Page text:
23 December 2011

What Makes a Good Picture??

These days I find myself analysing more and more. There are so many excellent nature photos around these days - but why are some pictures more successful than others? There are many elements that make an image appealing: light, composition, colour; and then there's the subject itself. Established nature photographer Niall Benvie has an interesting take: he believes in 'the edge'. The concept is pretty simple really - the edge can represent the end of the season; the coast meeting the land; the edge of daylight, or perhaps the edge of life itself. I've always liked this idea, although for me I'd say that it is the 'transition' that can make the best images - as an example, imagine a plain green barley field in spring, or the same crop just before harvest; both are monotonous in tone and colour, but view the field during that brief period where 'the change' takes place and you'll see a wonderful tapestry of texture with colourful flicks of the new season creating more variety in the scene. That might work for fields of barley, but not for everything.
I've come to the conclusion that the best pictures are simply the ones that linger. Time and time again I find myself drawn to the same images (mine and others) and it's this lingering quality that keeps me coming back. Images where your eye continues to move around, and where you never seem to get bored - those are the most successful of all. So for next year I know what I will be trying to achieve: fresh wildlife images; and ones that truly - linger.

www.naturephotographycourses.co.uk   www.paulmiguel.co.uk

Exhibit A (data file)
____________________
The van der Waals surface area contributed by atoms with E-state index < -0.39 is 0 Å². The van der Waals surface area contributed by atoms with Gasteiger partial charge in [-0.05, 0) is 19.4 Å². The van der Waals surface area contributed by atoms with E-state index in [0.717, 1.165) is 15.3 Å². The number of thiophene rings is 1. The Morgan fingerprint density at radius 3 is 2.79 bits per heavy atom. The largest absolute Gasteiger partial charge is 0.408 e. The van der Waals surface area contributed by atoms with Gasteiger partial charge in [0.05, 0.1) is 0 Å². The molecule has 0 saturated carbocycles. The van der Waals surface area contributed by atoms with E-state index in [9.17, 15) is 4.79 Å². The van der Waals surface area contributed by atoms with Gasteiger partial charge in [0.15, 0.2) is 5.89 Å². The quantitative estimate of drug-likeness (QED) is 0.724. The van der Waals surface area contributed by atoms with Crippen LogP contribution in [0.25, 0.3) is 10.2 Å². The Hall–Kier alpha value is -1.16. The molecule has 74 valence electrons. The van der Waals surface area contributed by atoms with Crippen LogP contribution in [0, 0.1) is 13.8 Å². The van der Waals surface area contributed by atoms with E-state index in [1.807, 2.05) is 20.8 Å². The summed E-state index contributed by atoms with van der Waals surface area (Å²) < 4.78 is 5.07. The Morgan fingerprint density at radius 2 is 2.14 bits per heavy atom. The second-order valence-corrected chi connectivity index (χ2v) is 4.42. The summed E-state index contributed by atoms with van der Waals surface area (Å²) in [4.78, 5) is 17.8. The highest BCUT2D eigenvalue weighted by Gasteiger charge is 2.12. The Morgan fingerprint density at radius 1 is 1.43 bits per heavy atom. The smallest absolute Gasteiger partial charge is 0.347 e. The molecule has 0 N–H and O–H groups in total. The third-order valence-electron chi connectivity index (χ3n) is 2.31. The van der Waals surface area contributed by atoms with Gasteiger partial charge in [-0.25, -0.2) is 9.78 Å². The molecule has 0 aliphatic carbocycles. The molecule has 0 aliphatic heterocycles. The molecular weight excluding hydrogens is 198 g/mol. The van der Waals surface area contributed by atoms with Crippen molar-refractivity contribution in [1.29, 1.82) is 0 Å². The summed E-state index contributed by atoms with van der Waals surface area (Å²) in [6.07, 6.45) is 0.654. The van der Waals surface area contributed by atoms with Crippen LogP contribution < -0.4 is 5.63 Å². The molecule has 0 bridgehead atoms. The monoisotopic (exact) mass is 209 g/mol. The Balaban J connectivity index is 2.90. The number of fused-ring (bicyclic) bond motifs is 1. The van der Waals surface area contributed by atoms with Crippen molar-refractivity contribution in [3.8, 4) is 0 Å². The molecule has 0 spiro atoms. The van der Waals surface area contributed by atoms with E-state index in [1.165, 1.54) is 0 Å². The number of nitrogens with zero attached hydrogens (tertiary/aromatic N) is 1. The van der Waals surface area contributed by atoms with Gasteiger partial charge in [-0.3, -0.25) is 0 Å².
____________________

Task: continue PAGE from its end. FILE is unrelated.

20 December 2011

Those crazy Grouse..!!

This morning I had one of the most fun experiences ever photographing wildlife. On Grinton Moor I came across what seemed a particularly obliging red grouse. After getting out of the car to check its reaction, I realised that this was a rogue bird - with no fear whatsoever..!  Not only did the bird come close enough for frame filling portraits... but it seemed intent on trying to see me off! It was rather comical to watch the grouse follow me around, but also quite frustrating photography wise. I would quickly run to put enough distance between us, then hit the deck with camera on beanbag, waiting for it to stop. The only problem was that it didn't. It didn't stop! The bird would simply carry on running until it reached me - well below the minimum focussing distance of my lens..! After a few attempts the bird seemed to settle down and I watched it pecking at the tops of the ling heather before having a brief preen. Finally I managed to get some cracking portraits and lovely backgrounds.

This was a somewhat strange experience to have a wild bird follow me around. It was literally like taking the grouse for a walk.. bizarre! I'm not entirely sure why some grouse behave in this way; I think it's purely territorial This male didn't take kindly to anything - from people, to bikes and cars.! It was clearly 'his patch'.